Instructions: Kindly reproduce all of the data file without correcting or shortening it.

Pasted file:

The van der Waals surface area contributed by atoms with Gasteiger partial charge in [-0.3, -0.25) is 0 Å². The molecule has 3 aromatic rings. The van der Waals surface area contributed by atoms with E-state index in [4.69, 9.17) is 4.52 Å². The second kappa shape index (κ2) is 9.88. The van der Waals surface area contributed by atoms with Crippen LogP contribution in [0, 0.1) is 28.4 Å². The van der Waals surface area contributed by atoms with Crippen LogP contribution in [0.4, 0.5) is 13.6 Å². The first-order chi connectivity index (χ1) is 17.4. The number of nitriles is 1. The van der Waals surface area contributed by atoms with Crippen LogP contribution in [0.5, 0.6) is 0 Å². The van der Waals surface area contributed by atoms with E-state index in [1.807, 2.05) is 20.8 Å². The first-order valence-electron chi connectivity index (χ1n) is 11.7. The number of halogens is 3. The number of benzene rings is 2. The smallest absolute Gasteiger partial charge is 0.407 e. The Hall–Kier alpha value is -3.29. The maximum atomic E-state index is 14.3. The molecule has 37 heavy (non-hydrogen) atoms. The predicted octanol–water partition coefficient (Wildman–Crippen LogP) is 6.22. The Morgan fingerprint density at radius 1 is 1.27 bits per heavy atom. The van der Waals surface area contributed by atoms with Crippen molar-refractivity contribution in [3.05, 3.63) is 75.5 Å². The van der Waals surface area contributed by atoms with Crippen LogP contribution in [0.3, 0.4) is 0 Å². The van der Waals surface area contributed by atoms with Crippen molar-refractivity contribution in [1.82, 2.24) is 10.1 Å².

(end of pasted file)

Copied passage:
The van der Waals surface area contributed by atoms with Gasteiger partial charge in [-0.3, -0.25) is 0 Å². The molecule has 3 aromatic rings. The van der Waals surface area contributed by atoms with E-state index in [4.69, 9.17) is 4.52 Å². The second kappa shape index (κ2) is 9.88. The van der Waals surface area contributed by atoms with Crippen LogP contribution in [0, 0.1) is 28.4 Å². The van der Waals surface area contributed by atoms with Crippen LogP contribution in [0.4, 0.5) is 13.6 Å². The first-order chi connectivity index (χ1) is 17.4. The number of nitriles is 1. The van der Waals surface area contributed by atoms with Crippen LogP contribution in [0.5, 0.6) is 0 Å². The van der Waals surface area contributed by atoms with E-state index in [1.807, 2.05) is 20.8 Å². The first-order valence-electron chi connectivity index (χ1n) is 11.7. The number of halogens is 3. The number of benzene rings is 2. The smallest absolute Gasteiger partial charge is 0.407 e. The Hall–Kier alpha value is -3.29. The maximum atomic E-state index is 14.3. The molecule has 37 heavy (non-hydrogen) atoms. The predicted octanol–water partition coefficient (Wildman–Crippen LogP) is 6.22. The Morgan fingerprint density at radius 1 is 1.27 bits per heavy atom. The van der Waals surface area contributed by atoms with Crippen molar-refractivity contribution in [3.05, 3.63) is 75.5 Å². The van der Waals surface area contributed by atoms with Crippen LogP contribution in [0.3, 0.4) is 0 Å². The van der Waals surface area contributed by atoms with Crippen molar-refractivity contribution in [1.82, 2.24) is 10.1 Å².